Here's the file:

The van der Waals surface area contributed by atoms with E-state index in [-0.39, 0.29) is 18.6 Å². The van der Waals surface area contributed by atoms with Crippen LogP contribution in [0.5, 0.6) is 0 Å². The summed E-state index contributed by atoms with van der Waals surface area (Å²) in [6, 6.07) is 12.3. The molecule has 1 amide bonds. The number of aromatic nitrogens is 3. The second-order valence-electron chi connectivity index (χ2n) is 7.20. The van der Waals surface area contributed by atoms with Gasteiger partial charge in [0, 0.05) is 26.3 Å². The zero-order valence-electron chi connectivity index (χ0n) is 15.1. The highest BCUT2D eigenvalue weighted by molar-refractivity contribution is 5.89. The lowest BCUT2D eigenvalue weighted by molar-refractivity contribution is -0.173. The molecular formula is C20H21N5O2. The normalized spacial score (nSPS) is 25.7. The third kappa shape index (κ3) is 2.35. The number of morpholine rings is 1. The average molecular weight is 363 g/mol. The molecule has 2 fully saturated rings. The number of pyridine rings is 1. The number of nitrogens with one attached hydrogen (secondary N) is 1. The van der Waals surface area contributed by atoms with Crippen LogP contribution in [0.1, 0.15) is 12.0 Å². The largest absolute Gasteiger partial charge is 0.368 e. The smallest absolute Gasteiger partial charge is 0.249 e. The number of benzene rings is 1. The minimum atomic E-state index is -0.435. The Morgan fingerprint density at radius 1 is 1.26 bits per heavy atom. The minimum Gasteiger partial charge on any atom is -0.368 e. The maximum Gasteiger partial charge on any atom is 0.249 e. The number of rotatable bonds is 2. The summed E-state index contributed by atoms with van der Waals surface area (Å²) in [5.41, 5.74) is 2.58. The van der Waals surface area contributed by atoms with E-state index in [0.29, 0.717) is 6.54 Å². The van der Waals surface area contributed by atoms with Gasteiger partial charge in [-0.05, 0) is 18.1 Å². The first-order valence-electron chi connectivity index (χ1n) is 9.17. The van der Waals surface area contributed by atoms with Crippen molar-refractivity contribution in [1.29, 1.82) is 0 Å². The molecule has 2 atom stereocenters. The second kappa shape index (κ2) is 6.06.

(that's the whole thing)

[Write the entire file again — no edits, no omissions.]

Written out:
The van der Waals surface area contributed by atoms with E-state index in [-0.39, 0.29) is 18.6 Å². The van der Waals surface area contributed by atoms with Crippen LogP contribution in [0.5, 0.6) is 0 Å². The summed E-state index contributed by atoms with van der Waals surface area (Å²) in [6, 6.07) is 12.3. The molecule has 1 amide bonds. The number of aromatic nitrogens is 3. The second-order valence-electron chi connectivity index (χ2n) is 7.20. The van der Waals surface area contributed by atoms with Gasteiger partial charge in [0, 0.05) is 26.3 Å². The zero-order valence-electron chi connectivity index (χ0n) is 15.1. The highest BCUT2D eigenvalue weighted by molar-refractivity contribution is 5.89. The lowest BCUT2D eigenvalue weighted by molar-refractivity contribution is -0.173. The molecular formula is C20H21N5O2. The normalized spacial score (nSPS) is 25.7. The third kappa shape index (κ3) is 2.35. The number of morpholine rings is 1. The average molecular weight is 363 g/mol. The molecule has 2 fully saturated rings. The number of pyridine rings is 1. The number of nitrogens with one attached hydrogen (secondary N) is 1. The van der Waals surface area contributed by atoms with Crippen LogP contribution in [0.1, 0.15) is 12.0 Å². The largest absolute Gasteiger partial charge is 0.368 e. The smallest absolute Gasteiger partial charge is 0.249 e. The number of benzene rings is 1. The minimum atomic E-state index is -0.435. The Morgan fingerprint density at radius 1 is 1.26 bits per heavy atom. The minimum Gasteiger partial charge on any atom is -0.368 e. The maximum Gasteiger partial charge on any atom is 0.249 e. The number of rotatable bonds is 2. The summed E-state index contributed by atoms with van der Waals surface area (Å²) in [5.41, 5.74) is 2.58. The van der Waals surface area contributed by atoms with E-state index in [0.29, 0.717) is 6.54 Å². The van der Waals surface area contributed by atoms with Gasteiger partial charge in [-0.05, 0) is 18.1 Å². The first-order valence-electron chi connectivity index (χ1n) is 9.17. The van der Waals surface area contributed by atoms with Crippen molar-refractivity contribution in [1.29, 1.82) is 0 Å². The molecule has 2 atom stereocenters. The second kappa shape index (κ2) is 6.06.